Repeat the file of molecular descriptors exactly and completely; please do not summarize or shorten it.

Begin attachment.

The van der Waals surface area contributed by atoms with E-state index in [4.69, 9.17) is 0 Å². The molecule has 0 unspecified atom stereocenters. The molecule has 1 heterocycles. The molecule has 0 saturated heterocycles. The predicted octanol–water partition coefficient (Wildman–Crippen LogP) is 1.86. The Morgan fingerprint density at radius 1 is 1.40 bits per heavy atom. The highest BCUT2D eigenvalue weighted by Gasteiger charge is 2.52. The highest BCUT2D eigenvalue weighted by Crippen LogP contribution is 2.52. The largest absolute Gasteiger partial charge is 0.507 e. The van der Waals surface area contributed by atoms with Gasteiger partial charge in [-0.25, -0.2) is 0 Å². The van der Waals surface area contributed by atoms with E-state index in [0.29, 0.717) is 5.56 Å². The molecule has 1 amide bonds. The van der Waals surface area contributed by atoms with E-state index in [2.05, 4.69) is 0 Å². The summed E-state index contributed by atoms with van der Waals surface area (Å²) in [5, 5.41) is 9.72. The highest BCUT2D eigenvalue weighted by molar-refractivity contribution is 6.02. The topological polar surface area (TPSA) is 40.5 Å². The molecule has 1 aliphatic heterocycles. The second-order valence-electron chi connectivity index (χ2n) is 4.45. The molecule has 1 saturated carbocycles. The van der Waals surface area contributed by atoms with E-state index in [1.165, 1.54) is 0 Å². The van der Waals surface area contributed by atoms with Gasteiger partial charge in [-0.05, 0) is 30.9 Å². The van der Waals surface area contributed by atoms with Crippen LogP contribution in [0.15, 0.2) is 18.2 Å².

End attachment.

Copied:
The van der Waals surface area contributed by atoms with E-state index in [4.69, 9.17) is 0 Å². The molecule has 0 unspecified atom stereocenters. The molecule has 1 heterocycles. The molecule has 0 saturated heterocycles. The predicted octanol–water partition coefficient (Wildman–Crippen LogP) is 1.86. The Morgan fingerprint density at radius 1 is 1.40 bits per heavy atom. The highest BCUT2D eigenvalue weighted by Gasteiger charge is 2.52. The highest BCUT2D eigenvalue weighted by Crippen LogP contribution is 2.52. The largest absolute Gasteiger partial charge is 0.507 e. The van der Waals surface area contributed by atoms with Gasteiger partial charge in [-0.25, -0.2) is 0 Å². The van der Waals surface area contributed by atoms with E-state index in [0.29, 0.717) is 5.56 Å². The molecule has 1 amide bonds. The van der Waals surface area contributed by atoms with E-state index in [2.05, 4.69) is 0 Å². The summed E-state index contributed by atoms with van der Waals surface area (Å²) in [5, 5.41) is 9.72. The highest BCUT2D eigenvalue weighted by molar-refractivity contribution is 6.02. The topological polar surface area (TPSA) is 40.5 Å². The molecule has 1 aliphatic heterocycles. The second-order valence-electron chi connectivity index (χ2n) is 4.45. The molecule has 1 saturated carbocycles. The van der Waals surface area contributed by atoms with E-state index in [1.165, 1.54) is 0 Å². The van der Waals surface area contributed by atoms with Gasteiger partial charge in [-0.05, 0) is 30.9 Å². The van der Waals surface area contributed by atoms with Crippen LogP contribution in [0.15, 0.2) is 18.2 Å².